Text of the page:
Pretty much everybody wants to own Apple (AAPL). And why not? AAPL is up 55 times since its March 2003 low of $7 and has greater cash reserves than the US government. Plenty of investors are lamenting that they didn’t take a bite of Apple years ago. But here’s the good news. If you are an indexer, chances are you own a lot of AAPL. Here’s how.
A big stock in biggest ETFs
A quick look at the holdings of the largest index exchange traded funds (ETFs) reveals that Apple is a staple of many of the largest funds. Apple is the second largest holding, at just over 3 percent, in the two largest S&P 500 ETFs, SPY and IVV, just behind ExxonMobil. Indeed, Apple and ExxonMobil have been trading places as “the world’s most valuable company” over the summer, depending on their respective closing day prices.
APPL is also the number one holding in QQQ, the NASDAQ 100 index ETF, at 13%, and number two in VTI, Vanguard’s total stock market ETF.
These and most of the biggest and most popular equity index funds are capitalization weighted: the most valuable companies have the highest weighting. So if you own these ETFs or many other large cap or technology index funds, you likely own Apple.
Skill or just luck?
Some might call that lucky – owning a high flyer like Apple without specifically choosing it from the thousands of publicly traded companies. I completely disagree. If skill is disciplined, practiced and repeatable, that describes indexing to a tee. I feel today’s most skilled investors are those who carefully build a portfolio of index investments based on their own personal goals and risk tolerance.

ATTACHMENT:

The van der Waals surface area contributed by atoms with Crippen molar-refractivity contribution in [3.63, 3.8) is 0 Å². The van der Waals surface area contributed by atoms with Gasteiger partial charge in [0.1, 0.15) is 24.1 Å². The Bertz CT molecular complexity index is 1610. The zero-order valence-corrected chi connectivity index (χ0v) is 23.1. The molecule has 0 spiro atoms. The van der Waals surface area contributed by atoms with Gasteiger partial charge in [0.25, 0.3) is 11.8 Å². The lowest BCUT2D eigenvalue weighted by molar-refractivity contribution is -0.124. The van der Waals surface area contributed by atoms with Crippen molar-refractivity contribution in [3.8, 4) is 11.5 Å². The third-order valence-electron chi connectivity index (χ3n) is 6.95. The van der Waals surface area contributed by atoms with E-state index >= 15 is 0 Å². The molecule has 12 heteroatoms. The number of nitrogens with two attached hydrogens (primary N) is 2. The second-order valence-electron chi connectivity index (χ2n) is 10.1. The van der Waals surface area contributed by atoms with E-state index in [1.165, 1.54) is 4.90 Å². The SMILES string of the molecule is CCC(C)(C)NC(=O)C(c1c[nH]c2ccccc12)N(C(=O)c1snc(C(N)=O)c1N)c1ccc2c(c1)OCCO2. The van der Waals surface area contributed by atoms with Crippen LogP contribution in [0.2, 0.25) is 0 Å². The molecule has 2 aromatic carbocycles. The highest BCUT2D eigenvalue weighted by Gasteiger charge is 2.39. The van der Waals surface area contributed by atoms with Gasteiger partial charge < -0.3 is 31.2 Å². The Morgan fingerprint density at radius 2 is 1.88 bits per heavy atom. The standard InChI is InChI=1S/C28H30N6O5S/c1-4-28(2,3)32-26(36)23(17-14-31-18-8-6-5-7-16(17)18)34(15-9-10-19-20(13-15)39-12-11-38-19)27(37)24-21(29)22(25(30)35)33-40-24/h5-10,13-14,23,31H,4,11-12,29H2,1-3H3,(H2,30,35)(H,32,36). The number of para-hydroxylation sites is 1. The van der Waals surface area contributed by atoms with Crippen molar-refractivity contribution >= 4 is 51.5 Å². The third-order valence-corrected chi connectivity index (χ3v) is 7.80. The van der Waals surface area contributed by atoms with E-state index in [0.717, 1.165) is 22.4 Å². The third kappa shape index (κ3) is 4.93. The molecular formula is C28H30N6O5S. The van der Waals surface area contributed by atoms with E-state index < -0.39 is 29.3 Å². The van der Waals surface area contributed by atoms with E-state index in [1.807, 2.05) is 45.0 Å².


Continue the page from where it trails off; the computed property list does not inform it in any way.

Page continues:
I see luck, on the other hand, as picking a stock before it goes up and selling it before it falls again. Good luck happens, but so does bad luck, and I don’t see that as sound basis for investing for your family’s future.
The beauty of indexing is that you don’t need to make lucky stock picks to own companies like Apple. As the company’s market capitalization grew since 2003, the big index ETFs bought more and more of it – by rule, not luck.
And keep in mind, it would have been a pretty lucky pick to buy Apple in 2003. Here’s a fascinating story from the Harvard Business School newsletter in early 2004 that describes many reasons why Apple is a cool company but one not positioned to be a big factor in the computer market. The article doesn’t once mention the words “smart phone,” “mobile app,” or “tablet computer” and describes iPod and iTunes as fairly weak offerings on which to build a company. Oh well.
If you own a variety of indexes, you likely own Apple. And just as importantly, you will own the next Apple a generation from now, even if it’s a company operating out of a dorm room or garage today.
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